I’ll have more to say on the remarkable spectacle of Mitt Romney’s ostensibly market-loving GOP opponents slamming him for the fact that Bain-owned companies often laid-off large numbers of workers, but I think this illustrates a non-Mitt point about the political economy of recessions. Part of what’s animating the opponents of demand-side stimulus seems to be a sense that austerity can be used as a tool to force structural reforms that have nothing in particular to do with the recession, but that the proponents of austerity think are smart long-term policy. You see that happening very clearly in Italy today, and perhaps it will work. But it’s a dangerous game.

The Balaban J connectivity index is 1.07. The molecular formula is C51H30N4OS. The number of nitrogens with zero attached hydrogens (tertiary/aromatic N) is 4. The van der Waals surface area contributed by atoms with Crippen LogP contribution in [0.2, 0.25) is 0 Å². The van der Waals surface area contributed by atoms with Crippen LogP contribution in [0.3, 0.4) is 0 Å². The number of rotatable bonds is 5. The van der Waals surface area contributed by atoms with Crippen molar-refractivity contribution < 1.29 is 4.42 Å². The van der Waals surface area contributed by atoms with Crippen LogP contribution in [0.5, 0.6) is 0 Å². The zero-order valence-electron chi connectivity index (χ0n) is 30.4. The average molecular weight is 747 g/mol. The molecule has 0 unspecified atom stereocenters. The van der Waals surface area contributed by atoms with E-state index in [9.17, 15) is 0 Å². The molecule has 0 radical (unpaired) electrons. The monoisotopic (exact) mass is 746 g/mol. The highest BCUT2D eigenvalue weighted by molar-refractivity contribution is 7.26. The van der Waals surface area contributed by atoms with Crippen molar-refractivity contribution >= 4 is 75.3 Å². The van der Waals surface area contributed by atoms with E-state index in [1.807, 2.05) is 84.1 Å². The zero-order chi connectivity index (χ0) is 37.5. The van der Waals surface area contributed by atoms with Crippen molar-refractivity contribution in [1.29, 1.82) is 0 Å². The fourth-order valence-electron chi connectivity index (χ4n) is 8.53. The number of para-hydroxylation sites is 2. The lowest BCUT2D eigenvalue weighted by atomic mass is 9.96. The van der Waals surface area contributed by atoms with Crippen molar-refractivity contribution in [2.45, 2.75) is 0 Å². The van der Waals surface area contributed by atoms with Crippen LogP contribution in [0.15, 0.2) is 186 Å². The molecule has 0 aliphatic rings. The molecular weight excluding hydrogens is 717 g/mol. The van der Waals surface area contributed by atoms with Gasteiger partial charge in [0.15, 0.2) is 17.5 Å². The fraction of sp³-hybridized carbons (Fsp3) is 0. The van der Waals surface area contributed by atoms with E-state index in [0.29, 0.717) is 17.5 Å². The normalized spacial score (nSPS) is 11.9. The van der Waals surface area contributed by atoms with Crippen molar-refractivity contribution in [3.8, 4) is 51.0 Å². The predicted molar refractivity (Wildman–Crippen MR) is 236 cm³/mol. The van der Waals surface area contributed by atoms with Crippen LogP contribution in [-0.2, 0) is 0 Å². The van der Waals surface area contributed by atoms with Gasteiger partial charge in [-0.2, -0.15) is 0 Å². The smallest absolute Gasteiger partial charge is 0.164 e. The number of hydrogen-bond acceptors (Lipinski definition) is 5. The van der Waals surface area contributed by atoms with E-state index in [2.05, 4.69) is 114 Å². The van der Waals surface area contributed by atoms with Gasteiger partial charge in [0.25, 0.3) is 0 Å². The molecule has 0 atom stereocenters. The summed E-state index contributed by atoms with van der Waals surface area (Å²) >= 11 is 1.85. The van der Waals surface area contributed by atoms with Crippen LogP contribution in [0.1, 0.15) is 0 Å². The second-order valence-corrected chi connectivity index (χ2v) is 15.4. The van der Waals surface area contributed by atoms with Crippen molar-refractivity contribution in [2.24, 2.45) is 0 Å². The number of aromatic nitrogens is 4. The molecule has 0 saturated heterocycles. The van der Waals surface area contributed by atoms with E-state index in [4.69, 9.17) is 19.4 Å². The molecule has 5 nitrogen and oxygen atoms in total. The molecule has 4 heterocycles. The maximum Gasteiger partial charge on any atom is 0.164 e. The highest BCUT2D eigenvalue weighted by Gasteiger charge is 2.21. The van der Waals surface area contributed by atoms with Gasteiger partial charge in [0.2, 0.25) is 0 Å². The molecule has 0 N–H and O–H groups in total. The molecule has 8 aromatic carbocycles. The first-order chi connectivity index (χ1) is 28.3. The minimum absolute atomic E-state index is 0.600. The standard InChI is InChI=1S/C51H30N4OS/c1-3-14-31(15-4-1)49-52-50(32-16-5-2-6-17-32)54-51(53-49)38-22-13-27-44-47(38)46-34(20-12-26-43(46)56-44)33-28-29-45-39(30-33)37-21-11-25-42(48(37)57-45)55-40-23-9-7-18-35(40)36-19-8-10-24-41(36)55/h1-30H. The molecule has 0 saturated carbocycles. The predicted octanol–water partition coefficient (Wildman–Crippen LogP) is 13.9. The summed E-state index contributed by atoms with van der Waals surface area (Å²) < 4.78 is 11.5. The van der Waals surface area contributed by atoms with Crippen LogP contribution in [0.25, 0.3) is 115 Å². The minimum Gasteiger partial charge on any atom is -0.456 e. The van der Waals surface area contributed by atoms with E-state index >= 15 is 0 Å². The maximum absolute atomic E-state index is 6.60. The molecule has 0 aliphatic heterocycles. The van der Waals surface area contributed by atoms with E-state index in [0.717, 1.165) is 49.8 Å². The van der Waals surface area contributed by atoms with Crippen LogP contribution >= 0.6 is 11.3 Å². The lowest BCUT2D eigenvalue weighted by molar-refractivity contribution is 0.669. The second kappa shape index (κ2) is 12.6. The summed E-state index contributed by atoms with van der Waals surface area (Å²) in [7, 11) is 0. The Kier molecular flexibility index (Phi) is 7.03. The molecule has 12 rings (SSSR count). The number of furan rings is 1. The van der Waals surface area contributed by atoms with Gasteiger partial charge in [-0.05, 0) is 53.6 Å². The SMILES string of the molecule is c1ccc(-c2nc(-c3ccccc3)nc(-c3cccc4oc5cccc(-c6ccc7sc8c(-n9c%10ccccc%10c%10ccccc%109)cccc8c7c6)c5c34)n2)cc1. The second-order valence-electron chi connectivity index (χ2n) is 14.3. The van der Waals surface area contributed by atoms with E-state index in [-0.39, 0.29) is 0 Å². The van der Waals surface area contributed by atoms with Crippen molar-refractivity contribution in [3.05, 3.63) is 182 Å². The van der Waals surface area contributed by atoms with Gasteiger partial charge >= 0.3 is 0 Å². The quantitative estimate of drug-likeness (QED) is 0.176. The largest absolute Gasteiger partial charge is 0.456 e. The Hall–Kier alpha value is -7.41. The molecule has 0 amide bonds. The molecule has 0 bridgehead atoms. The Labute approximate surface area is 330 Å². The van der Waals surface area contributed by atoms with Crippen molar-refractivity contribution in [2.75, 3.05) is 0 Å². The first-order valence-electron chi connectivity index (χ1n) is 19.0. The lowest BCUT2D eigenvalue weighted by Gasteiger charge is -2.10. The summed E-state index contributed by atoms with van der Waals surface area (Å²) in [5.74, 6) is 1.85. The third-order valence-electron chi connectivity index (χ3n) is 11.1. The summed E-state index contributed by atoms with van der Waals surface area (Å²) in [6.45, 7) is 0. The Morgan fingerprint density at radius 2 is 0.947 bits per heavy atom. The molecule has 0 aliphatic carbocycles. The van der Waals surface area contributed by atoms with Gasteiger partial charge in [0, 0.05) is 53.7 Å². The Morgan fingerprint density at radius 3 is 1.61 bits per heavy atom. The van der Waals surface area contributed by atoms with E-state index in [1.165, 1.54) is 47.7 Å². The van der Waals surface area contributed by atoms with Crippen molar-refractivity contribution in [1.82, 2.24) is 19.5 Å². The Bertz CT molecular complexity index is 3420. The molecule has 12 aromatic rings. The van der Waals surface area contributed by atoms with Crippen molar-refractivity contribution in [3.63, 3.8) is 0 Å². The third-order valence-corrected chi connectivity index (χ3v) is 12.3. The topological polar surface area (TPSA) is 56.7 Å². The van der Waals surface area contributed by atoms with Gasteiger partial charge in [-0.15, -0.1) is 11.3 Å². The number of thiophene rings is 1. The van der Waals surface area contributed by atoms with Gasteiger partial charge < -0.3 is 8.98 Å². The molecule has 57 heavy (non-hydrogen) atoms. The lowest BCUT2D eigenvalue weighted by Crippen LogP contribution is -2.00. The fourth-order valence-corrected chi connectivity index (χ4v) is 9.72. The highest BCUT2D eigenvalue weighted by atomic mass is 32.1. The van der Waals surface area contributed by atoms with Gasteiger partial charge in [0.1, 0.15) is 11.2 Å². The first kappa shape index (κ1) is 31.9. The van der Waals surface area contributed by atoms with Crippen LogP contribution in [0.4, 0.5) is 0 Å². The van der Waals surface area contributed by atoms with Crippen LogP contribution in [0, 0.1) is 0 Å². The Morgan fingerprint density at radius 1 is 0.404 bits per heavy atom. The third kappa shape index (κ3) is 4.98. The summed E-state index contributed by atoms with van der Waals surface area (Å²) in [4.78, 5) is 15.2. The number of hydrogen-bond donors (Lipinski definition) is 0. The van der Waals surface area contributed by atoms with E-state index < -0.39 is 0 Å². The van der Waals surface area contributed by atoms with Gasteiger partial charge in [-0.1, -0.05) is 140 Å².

It happens to be the case that Barack Obama is too much of a technocrat by instinct and inclination to go this route, but you can see in the attacks on Romney that the political mood is ripe for some kind of anti-layoff legislation. And you can also see in a lot of the discourse around everything from defense spending to school funding that there’s a growing sentiment in favor of public expenditures as a kind of make-work employment program. In important ways mass unemployment is the enemy of reform. People are willing to tolerate a certain amount of instability and risk in life as the price of opportunities to get ahead, but once policymakers send the messages that millions of people languishing in unemployment for years is a scenario they’re prepared to tolerate—and it’s a signal they’ve sent loud and clear—then the psychology and politics shifts. People come to think that preserving what they have should be the focus of their political activities. And who can blame them? The standard explanation about why flexible labor markets are good is underscored by a presumption that central banks will provide a monetary policy environment in which labor markets clear. But if the central bank refuses to do this, then the case for preserving existing employment at all costs suddenly looks much stronger.